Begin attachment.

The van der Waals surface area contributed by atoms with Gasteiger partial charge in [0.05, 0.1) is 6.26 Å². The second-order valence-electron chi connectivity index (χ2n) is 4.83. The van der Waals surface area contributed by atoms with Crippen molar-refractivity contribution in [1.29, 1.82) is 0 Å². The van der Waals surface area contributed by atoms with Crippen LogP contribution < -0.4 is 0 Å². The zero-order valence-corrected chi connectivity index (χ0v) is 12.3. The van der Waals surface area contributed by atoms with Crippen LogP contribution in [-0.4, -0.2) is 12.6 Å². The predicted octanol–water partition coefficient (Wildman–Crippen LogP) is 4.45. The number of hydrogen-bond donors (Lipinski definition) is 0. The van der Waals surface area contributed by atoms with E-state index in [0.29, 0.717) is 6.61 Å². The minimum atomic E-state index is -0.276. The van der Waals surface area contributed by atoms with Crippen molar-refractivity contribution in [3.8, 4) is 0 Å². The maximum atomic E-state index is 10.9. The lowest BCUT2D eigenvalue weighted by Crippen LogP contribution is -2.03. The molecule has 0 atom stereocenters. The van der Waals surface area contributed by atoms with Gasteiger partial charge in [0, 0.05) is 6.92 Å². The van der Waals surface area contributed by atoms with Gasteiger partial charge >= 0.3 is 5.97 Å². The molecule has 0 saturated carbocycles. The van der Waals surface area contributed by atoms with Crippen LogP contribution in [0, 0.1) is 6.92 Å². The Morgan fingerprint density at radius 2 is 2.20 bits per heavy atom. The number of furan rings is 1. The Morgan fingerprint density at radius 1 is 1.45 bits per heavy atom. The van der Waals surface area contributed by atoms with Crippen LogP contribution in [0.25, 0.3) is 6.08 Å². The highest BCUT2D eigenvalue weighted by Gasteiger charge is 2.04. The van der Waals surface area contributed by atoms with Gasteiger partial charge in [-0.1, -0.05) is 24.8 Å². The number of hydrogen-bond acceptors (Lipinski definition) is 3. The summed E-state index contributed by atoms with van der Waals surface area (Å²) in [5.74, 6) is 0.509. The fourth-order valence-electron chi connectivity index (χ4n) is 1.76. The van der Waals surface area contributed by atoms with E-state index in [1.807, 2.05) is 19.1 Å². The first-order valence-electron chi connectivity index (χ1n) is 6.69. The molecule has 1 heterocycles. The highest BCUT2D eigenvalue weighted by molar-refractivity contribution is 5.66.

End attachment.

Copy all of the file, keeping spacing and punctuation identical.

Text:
The van der Waals surface area contributed by atoms with Gasteiger partial charge in [0.05, 0.1) is 6.26 Å². The second-order valence-electron chi connectivity index (χ2n) is 4.83. The van der Waals surface area contributed by atoms with Crippen molar-refractivity contribution in [1.29, 1.82) is 0 Å². The van der Waals surface area contributed by atoms with Crippen LogP contribution < -0.4 is 0 Å². The zero-order valence-corrected chi connectivity index (χ0v) is 12.3. The van der Waals surface area contributed by atoms with Crippen LogP contribution in [-0.4, -0.2) is 12.6 Å². The predicted octanol–water partition coefficient (Wildman–Crippen LogP) is 4.45. The number of hydrogen-bond donors (Lipinski definition) is 0. The van der Waals surface area contributed by atoms with E-state index in [0.29, 0.717) is 6.61 Å². The minimum atomic E-state index is -0.276. The van der Waals surface area contributed by atoms with Crippen molar-refractivity contribution in [3.8, 4) is 0 Å². The maximum atomic E-state index is 10.9. The lowest BCUT2D eigenvalue weighted by Crippen LogP contribution is -2.03. The molecule has 0 atom stereocenters. The van der Waals surface area contributed by atoms with Gasteiger partial charge in [0, 0.05) is 6.92 Å². The van der Waals surface area contributed by atoms with Gasteiger partial charge >= 0.3 is 5.97 Å². The molecule has 0 saturated carbocycles. The van der Waals surface area contributed by atoms with Crippen LogP contribution in [0, 0.1) is 6.92 Å². The Morgan fingerprint density at radius 2 is 2.20 bits per heavy atom. The number of furan rings is 1. The Morgan fingerprint density at radius 1 is 1.45 bits per heavy atom. The van der Waals surface area contributed by atoms with Crippen LogP contribution in [0.25, 0.3) is 6.08 Å². The highest BCUT2D eigenvalue weighted by Gasteiger charge is 2.04. The van der Waals surface area contributed by atoms with Gasteiger partial charge in [-0.1, -0.05) is 24.8 Å². The number of hydrogen-bond acceptors (Lipinski definition) is 3. The summed E-state index contributed by atoms with van der Waals surface area (Å²) in [5.74, 6) is 0.509. The fourth-order valence-electron chi connectivity index (χ4n) is 1.76. The van der Waals surface area contributed by atoms with E-state index in [1.807, 2.05) is 19.1 Å². The first-order valence-electron chi connectivity index (χ1n) is 6.69. The molecule has 1 heterocycles. The highest BCUT2D eigenvalue weighted by molar-refractivity contribution is 5.66.